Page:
UC Berkeley College of Environmental Design
Spring 2015 Ephemeral Systems
Critic Lisa Iwamoto
The ephemeral systems studio began with the study of two contrasting systems, which evolved into paper pleated modular structures. The project culminated in the proposal for a deployable pavilion in the Marin Headlands Center of the Arts, a temporary space for performances in the summer.
The Headlands Center for the Arts is sited in the Marin Headlands, part of the Golden Gate National Parks Conservancy. This site analysis explores its dramatic and highly diverse topography, microclimates and landscape. It is the intent of the pleats pavilion to mimic the natural topography of its site, adapting and adhering to the landscape’s curvature.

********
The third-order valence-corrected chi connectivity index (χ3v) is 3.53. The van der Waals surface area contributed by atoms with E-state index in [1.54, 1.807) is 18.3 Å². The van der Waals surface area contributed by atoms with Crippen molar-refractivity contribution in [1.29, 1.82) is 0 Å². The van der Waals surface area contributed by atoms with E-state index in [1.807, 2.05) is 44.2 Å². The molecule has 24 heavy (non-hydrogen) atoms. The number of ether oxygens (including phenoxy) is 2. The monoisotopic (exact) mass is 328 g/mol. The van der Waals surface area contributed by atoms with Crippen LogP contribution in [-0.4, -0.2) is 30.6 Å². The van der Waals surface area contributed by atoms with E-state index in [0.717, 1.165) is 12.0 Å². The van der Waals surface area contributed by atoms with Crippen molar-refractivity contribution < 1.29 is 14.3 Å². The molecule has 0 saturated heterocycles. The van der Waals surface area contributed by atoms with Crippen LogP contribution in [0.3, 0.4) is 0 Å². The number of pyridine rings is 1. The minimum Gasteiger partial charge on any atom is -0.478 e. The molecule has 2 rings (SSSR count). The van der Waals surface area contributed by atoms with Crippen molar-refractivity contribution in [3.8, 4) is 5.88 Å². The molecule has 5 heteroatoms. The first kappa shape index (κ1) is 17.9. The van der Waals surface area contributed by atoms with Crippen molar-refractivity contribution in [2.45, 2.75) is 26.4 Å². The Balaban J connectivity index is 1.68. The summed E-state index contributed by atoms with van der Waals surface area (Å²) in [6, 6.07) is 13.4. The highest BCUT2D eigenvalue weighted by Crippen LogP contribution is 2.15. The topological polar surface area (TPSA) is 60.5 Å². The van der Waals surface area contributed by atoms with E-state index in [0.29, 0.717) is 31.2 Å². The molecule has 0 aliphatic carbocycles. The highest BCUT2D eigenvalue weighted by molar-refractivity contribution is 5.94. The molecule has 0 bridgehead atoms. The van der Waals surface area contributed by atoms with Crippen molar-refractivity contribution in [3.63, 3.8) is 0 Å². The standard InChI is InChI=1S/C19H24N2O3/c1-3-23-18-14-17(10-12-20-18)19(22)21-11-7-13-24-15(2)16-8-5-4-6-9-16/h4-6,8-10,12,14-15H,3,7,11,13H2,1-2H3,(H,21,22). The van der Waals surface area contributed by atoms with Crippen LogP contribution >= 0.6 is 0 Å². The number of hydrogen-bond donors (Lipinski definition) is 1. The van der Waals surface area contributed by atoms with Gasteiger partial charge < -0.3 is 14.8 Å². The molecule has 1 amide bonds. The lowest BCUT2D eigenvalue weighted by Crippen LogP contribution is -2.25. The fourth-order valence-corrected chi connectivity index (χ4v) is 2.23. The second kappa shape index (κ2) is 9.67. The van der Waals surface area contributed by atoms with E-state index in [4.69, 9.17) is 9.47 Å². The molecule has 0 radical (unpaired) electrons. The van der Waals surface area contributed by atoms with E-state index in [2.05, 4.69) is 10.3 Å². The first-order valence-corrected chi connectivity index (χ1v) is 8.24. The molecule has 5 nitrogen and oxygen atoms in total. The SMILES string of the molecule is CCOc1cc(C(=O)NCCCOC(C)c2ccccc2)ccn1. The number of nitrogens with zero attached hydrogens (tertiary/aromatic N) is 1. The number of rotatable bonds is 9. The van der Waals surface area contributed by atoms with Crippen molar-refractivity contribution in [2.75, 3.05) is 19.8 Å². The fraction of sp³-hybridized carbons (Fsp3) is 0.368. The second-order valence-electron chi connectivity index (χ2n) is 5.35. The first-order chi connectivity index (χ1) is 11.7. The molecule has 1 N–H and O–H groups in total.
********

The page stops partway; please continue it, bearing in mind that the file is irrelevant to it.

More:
A system was utilized in order to determine the type of shell the pavilion would take. Discovering that the triangle pleated system would create the most dynamic space for a pavilion, it became the modular system for the pavilion.
As the tunnel, column, wall, and walkway conditions evolved, they were adapted into an architectural form that people could not only experience from the inside, but also from the outside. The roof could be walkedon while lightwells and columns would allow light into structure. Structure arose as part of the entire design, without sacrificing the integrity of the architecture in the process.